She bit her lip to keep her mouth from popping open. This was no pretty boy, like the ones dominating Hollywood these days, but a rugged man’s man. Taking in the lean, rangy build encased in a blue plaid dress shirt the top button undone, as he swiveled to meet her gaze head-on, the man wasted no movements. A brown leather belt was slung around his hips, holding his firearm, and displaying his badge, accentuated his lean hips. Every step he took had a purpose behind it or he did not bother with the movement. The intensity in his gaze reminded Maddie of birds of prey. Even the straight raven hair grazing his shoulders moved in conjunction with the rest of him as if allowing a strand out of place would somehow cause too much disorder.
Maddie checked the long sturdy fingers on his left hand. No wedding band. Dark suntanned skin, rugged features from a lifetime spent in the sun with coldly assessing brown eyes. He wasn’t pure Navajo Indian, somewhere in his ancestry there was some Anglo.
The firm line of his mouth, surrounded by shadowed growth along his square jaw-line, and his stern expression told her in all of two seconds that he didn’t want her there. Absorbing the distrust stamped across his face, the man did not practice anything that was remotely off the reservation, so to speak.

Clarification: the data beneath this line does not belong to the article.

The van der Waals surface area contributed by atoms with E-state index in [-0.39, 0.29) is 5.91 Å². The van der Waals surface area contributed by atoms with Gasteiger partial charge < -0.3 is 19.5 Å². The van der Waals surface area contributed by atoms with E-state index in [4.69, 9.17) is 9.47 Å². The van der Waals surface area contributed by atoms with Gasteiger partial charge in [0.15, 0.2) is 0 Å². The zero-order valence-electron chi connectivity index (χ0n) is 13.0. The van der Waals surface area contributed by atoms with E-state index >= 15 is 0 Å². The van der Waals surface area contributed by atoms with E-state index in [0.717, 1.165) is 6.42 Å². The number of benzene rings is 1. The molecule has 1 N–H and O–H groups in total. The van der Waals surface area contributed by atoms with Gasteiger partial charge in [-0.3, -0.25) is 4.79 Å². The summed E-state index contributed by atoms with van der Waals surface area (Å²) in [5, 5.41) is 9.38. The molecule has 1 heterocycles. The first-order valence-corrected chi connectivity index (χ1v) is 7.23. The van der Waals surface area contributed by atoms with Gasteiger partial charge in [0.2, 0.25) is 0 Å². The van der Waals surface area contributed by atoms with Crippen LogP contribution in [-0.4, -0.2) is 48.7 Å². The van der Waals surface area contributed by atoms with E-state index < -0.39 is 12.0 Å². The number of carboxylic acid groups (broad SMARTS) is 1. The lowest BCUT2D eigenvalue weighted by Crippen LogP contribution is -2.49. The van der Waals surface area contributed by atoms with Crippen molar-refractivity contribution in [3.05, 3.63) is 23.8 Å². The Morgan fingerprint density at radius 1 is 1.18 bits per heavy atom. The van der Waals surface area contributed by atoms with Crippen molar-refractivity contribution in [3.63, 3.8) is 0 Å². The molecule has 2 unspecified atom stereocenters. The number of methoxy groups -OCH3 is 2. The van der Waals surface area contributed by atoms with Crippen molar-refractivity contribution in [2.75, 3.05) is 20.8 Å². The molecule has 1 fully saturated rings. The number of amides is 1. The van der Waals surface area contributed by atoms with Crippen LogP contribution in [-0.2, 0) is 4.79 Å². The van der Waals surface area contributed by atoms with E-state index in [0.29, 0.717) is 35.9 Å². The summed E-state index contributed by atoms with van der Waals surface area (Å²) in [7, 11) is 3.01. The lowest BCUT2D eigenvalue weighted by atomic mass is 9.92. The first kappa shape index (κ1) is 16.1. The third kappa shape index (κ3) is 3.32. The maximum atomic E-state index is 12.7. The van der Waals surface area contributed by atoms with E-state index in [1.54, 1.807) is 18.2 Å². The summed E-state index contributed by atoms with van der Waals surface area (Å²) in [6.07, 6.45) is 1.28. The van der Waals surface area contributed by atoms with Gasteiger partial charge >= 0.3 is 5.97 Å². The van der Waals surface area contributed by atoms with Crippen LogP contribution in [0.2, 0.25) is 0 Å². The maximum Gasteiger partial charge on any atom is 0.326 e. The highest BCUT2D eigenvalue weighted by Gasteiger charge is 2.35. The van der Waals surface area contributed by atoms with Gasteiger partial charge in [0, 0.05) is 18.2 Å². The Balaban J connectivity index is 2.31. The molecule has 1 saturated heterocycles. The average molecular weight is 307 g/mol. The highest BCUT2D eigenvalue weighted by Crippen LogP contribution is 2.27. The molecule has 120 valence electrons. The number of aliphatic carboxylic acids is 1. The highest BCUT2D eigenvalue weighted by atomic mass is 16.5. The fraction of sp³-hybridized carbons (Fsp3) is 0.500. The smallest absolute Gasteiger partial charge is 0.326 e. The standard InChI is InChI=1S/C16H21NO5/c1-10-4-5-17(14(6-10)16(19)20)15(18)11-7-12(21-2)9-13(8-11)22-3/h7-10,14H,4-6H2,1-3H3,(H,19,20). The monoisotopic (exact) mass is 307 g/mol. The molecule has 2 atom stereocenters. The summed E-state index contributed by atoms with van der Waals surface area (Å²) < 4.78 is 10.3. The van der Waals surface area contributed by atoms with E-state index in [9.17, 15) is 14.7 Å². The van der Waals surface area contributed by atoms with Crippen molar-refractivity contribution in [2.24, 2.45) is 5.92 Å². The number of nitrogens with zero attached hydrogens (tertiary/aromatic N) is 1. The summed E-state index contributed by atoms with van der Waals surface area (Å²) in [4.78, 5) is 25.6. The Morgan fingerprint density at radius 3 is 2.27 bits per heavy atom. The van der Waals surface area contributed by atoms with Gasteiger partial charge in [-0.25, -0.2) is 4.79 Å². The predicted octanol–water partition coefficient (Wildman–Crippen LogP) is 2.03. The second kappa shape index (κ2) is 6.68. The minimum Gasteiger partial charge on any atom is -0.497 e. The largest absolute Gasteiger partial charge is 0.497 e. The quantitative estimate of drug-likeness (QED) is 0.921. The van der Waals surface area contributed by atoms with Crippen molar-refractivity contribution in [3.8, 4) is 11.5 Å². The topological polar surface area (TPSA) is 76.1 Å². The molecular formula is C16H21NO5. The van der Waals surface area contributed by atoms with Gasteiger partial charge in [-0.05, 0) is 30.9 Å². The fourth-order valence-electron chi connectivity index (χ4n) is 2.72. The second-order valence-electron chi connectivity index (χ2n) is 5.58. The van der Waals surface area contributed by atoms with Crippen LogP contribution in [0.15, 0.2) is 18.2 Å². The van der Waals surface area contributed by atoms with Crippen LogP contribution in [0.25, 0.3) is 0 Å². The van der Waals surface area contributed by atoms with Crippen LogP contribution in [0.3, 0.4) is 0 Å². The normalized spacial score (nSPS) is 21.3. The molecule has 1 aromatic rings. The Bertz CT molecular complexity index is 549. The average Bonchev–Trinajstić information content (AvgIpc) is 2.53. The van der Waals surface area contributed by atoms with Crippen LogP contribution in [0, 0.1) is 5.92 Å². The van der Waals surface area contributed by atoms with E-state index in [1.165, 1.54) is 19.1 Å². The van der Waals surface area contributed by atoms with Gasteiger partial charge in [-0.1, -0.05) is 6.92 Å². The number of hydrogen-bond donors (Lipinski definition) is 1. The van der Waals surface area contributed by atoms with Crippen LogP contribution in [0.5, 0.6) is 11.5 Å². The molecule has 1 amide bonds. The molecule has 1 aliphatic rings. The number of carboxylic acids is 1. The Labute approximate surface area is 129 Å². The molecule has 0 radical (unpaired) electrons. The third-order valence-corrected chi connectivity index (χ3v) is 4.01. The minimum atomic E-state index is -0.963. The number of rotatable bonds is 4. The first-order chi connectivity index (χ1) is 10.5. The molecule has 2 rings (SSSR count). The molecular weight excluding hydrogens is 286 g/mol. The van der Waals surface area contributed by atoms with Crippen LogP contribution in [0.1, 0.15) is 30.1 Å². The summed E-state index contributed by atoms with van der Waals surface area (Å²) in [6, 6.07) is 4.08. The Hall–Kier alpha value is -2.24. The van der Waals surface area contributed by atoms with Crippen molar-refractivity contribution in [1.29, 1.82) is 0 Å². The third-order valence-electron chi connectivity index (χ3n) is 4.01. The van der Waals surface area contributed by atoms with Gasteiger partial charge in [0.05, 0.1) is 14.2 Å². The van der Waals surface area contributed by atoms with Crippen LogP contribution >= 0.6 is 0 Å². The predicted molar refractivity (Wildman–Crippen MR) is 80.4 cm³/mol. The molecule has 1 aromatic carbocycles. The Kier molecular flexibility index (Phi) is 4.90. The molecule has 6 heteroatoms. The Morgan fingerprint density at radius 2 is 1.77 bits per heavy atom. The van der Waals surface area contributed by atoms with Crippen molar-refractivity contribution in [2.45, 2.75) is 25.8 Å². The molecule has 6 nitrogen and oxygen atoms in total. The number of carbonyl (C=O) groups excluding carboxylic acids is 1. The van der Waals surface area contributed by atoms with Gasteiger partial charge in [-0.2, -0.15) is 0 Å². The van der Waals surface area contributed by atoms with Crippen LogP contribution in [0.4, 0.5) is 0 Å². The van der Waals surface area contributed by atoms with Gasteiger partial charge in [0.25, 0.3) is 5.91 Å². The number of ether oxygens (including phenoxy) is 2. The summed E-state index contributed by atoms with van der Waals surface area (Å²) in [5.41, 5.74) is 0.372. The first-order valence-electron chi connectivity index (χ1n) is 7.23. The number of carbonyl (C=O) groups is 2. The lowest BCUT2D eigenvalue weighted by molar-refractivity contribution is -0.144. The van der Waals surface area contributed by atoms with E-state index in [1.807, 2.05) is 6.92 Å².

He studied her with a stony glint in his eyes and firm set to his jaw that she steadfastly believed police forces around the world taught their officers. And this one sized her up, traced the outline of her loose auburn curls draped over her shoulders. His eyes missed nothing, not the dangly silver hoops decorating her ears to her brown high-heeled Steve Madden boots. Something told her he was displeased by her appearance.
“What? Were you expecting a crystal ball and broomstick?”
“No, not at all.” She could practically hear him grind his teeth.
Maddie called bullshit and from the looks of it, this case was going to bite the big one. Thinking of the kids, she swallowed any misgivings about accepting this case and her not so stellar beginning with Detective Daniels.
“It’s nice to meet you, Detective, Madelyn Rose at your service.” She held out her hand and stepped forward. The silver bangle bracelets on her arm jangled as she craned her neck to glance up into brown eyes that reminded her of molten dark chocolate they were so dark a brown.
His large callused hand enveloped hers. Sucking in a breath as the vision hit her, she felt her belly drop through the floor and panic engulfed her.
No. It couldn’t be.
She tried retracting her hand from his but he wouldn’t release her. The images she had dodged, the dreams that had haunted her existence, coalesced in this moment. An avalanche of tremors shook her soul. Her knees were seconds from giving out at the contact. It took everything Maddie had inside her not to whimper.
“I have to go. I’m sorry. I never should have come. I’ll ask my associate, Jamie Dillon, to fly in tomorrow. He just finished working a case and would love the press on this one.”
Maddie yanked her hand from his, snapping the connection. Sweet oxygen suffused her lungs. She reached the door. The steel shackles of his fingers closed around her arm. A livewire of energy, his touch ignited a fire against her skin. Heat zinged up her arm. Her vision lost focus on their present surroundings. Her heart pounded in terror at the images flashing through her conscious mind.